Fans don’t want to go to an arena to walk through a neutral, pleasing, naturally lit concourse out to a seat to watch a basketball game then leave. Fans want an immersive experience. Why build an arena for fans when you could build a living museum for fans that shows where everything comes from?

THE CONCOURSE

The concourse will be dark. There will be no natural lighting. The walls will all be exposed stone, and the lighting will come from crudely drawn temporary lights. The room is hot and damp. The idea is: You’re in a coal mine. You think you take coal for granted? PROVE IT BY NOT BEING JARRED WALKING THROUGH A F—ING COAL MINE TO GO TO A DAMN BASKETBALL GAME, YOU SPOILED BIG-CITY YUPPIES. Each ticket-taker is wearing one of those hard hats with a light on it (mine term), and you have to chip through the turnstile with one of those pointy axes (mine term also) to earn admission into the arena.

CONCOURSE GAMES

Every arena should have some fun to-dos so that you aren’t going to a basketball game just to watch basketball. You want pop-a-shot? You want a little, tiny basketball goal so your kids can shoot some hoops? You want to get black shit all over your clothes and under your fingernails and ruin that $80 T-shirt you just bought from the vendor who couldn’t stop coughing? How about we quell all of those problems with one solution?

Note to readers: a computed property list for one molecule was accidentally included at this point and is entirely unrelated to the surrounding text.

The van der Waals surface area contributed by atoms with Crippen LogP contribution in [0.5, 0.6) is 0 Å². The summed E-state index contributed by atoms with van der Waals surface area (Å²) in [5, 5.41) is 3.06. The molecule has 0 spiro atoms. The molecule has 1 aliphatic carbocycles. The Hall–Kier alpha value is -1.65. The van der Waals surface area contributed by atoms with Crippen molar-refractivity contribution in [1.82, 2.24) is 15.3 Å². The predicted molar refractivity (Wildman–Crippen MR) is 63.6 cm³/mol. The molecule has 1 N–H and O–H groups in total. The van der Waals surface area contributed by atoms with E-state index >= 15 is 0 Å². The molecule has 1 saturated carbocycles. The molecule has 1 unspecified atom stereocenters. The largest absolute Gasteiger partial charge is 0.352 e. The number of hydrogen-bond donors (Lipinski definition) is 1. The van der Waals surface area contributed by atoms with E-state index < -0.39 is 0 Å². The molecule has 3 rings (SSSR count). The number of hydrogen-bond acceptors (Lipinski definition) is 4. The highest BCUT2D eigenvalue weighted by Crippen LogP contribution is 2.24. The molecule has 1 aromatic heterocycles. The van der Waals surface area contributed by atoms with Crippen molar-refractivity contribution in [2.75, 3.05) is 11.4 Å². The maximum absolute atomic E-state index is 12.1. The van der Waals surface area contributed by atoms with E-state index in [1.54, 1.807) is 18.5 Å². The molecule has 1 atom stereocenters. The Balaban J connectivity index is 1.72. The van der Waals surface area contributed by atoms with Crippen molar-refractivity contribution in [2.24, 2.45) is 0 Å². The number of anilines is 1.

It’s called Coalball, and it’s a perfect game for children and adults alike. You set up a standard-issue 10-foot basketball goal on one end, and a six-foot goal for the wee ones. The rules are exactly like basketball, except you’re locked in on the court at the beginning of each game until it ends, and you play with lumps of coal instead of basketballs. One problem is presented, admittedly: When you dribble a brittle piece of coal, it has no recoil and indeed smashes into the ground and clouds the sky with coal dust. On one hand, dust inhalation is a real thing. But on the other hand, everybody who has bought a ticket agreed to a waiver, knowingly or—more likely—otherwise, and the coal dust also adds to the coal-miney atmosphere. The first team to 500 points wins. The game can also end if you sign a blood oath to vote for straight coal-supporting tickets, as determined by the Friends of Coal and the Friends of Coal alone, in state elections for the rest of your life.